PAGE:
116 3rd St SE
Cedar Rapids, Iowa 52401
IOWA CITY - Weeks after the new $360 million University of Iowa Stead Family Children's Hospital made its public debut to tens of thousands of sightseers, officials announced Wednesday that its planned Dec. 10 opening will be pushed back to January or February because construction isn't done yet.
Iowa Board of Regents President Bruce Rastetter said he learned of the delay a night earlier when UI President Bruce Harreld called.
'I think the challenge was with labor and around the holidays - particularly the week of Thanksgiving - and getting all those contractors back. It was a close timetable anyway.”
UI Health Care spokesman Tom Moore said the administration is working with project manager Gilbane Building Co. to 'more fully understand the reasons for the delay” on the 14-story, 507,000-square-foot facility that crews began constructing in 2012.
'This is a four-year, highly complex project with many moving parts, and it's not unusual for delays to occur,” he said in an email. 'Despite everyone's best efforts, some construction activities remain incomplete.”
Specifically, he said, work remains undone on acute care patient floors 9, 10 and 11 and on some lower levels. The undone construction was affecting other aspects of the transition - like staff training and device integration, Moore said.
'By taking this approach we can ensure the best possible environment for everyone who will receive care or those who will work in the new facility,” he said.
A spokesman for Gilbane did not return messages Wednesday afternoon for comment,
In the administration's message, officials said 'the safety and comfort of our patients, their families, and our employees is our top priority - which is why we have decided to postpone the move-in and opening.”
The message was attributed to Jean Robillard, vice president for medical affairs of UI Health Care; Ken Kates, chief executive of UI Hospitals and Clinics; and Scott Turner, executive director of the Children's Hospital. They credited construction crews for their 'around the clock” work and praised staff who have been involved in planning the opening.
Wednesday's announcement comes nearly four weeks after an open house for the long-awaited hospital welcomed thousands of visitors. Over several days, guests - including faculty, staff, students, community members and patients - toured three mostly-completed floors and the main lobby, where Hawkeye cheerleaders performed, Herky posed for photos, families grabbed snacks and beverages and children participated in games and activities.
The following week, on Nov. 11, the university held an official dedication ceremony attended by patients, families, employees, lawmakers, UI administrators and donors - including the hospital's namesake.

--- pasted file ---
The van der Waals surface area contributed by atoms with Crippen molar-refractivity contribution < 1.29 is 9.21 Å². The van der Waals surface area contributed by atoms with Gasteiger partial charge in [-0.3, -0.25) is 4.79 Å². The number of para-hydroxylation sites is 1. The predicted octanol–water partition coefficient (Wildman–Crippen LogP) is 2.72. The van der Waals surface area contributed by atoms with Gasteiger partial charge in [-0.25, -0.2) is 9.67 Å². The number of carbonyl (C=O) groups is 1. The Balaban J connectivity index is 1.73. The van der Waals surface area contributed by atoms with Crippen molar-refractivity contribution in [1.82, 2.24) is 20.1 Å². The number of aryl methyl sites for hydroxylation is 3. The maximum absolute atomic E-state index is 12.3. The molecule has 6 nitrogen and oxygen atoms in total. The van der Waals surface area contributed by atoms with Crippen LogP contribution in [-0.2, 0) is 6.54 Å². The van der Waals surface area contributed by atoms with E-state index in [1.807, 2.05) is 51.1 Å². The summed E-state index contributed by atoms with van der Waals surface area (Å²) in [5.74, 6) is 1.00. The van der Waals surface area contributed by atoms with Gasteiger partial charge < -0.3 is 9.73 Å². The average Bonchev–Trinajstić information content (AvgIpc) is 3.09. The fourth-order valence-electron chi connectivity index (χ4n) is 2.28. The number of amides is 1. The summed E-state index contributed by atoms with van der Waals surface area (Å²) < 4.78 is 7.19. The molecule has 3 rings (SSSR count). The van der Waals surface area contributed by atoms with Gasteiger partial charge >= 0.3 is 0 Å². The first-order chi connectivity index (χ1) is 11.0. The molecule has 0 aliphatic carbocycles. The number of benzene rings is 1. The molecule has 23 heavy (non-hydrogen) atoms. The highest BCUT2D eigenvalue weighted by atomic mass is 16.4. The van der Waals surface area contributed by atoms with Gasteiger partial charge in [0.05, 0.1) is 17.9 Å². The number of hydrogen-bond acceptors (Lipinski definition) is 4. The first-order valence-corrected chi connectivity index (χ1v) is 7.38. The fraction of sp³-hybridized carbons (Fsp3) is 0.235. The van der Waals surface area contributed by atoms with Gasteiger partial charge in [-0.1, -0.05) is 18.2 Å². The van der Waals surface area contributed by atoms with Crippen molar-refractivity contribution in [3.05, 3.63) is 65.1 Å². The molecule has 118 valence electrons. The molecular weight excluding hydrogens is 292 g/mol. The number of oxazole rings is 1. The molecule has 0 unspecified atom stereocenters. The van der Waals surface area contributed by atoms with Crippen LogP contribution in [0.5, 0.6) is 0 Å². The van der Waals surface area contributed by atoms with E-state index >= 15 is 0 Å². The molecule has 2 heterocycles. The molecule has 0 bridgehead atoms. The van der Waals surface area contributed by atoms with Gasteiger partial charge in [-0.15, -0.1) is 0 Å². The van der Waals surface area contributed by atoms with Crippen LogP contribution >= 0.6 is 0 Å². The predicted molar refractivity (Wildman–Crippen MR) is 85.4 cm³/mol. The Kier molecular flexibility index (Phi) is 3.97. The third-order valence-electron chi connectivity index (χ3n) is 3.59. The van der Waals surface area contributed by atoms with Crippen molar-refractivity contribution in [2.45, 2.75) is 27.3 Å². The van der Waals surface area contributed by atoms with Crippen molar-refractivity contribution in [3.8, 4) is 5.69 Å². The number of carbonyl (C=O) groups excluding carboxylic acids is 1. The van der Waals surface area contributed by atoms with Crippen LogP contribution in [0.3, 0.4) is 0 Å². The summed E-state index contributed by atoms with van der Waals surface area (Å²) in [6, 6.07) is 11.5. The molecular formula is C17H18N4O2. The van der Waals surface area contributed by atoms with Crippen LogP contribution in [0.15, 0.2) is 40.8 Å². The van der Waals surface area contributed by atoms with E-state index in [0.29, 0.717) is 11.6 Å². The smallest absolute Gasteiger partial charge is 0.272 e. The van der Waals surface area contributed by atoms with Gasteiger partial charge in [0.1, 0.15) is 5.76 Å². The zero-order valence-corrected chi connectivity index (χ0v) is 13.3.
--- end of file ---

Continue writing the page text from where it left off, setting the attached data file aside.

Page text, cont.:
Jerre and Mary Joy Stead have committed $25 million to UI children's medicine, and the university honored that giving both in the naming of its Stead Family Department of Pediatrics in 2013 and in the naming of its children's hospital.
The dedication marked the official name change of the hospital, which got its start in 1919 and last year cared for 67,239 patients from every county in Iowa, nearly every state in the nation and several other countries. It has more than 170 pediatric physicians and surgeons and more than 500 specially-trained pediatric nurses.
Turner said in September UI Health Care is recruiting 229 new full-time staff members for the new hospital - more than 140 of whom had been hired or were in the process of being hired.
That total includes mostly housekeeping and food and nutrition workers, but doesn't include another 50 pediatric physicians added over the past four years.
During the open house, Turner said the project's timeline and budget were on track. He said the 134 patient beds in the new hospital - most of which are to be in single rooms - along with 49 for neonatal patients on the main health care campus would be ready to go Dec. 10.
Regent Larry McKibben, vice chairman of the UI Hospitals and Clinics Committee, said UI Health Care executives recently notified him about potential delays - something that didn't surprise him after touring portions of the facility a few weeks ago.
'I talked to them, and they were certainly open about it,” he said. 'And my simple response was this: You only get one chance to do something right. And this is such an important project to us that doing it right is better than doing it quickly.”
McKibben said university officials had considered opening just parts of the new hospital on time.
'But I got the feeling in my visit with them that probably it was going to be a total opening rather than a piecemeal opening,” he said. 'I personally would prefer a whole opening.”
UI officials said they are not planning to seek additional money for the project from regents.
At the outset, regents in 2012 approved a $292 million budget for the project. They agreed to increase that by $70 million in September 2015 after officials said they were competing for skilled labor and wanted to get the hospital open by the end of 2016.
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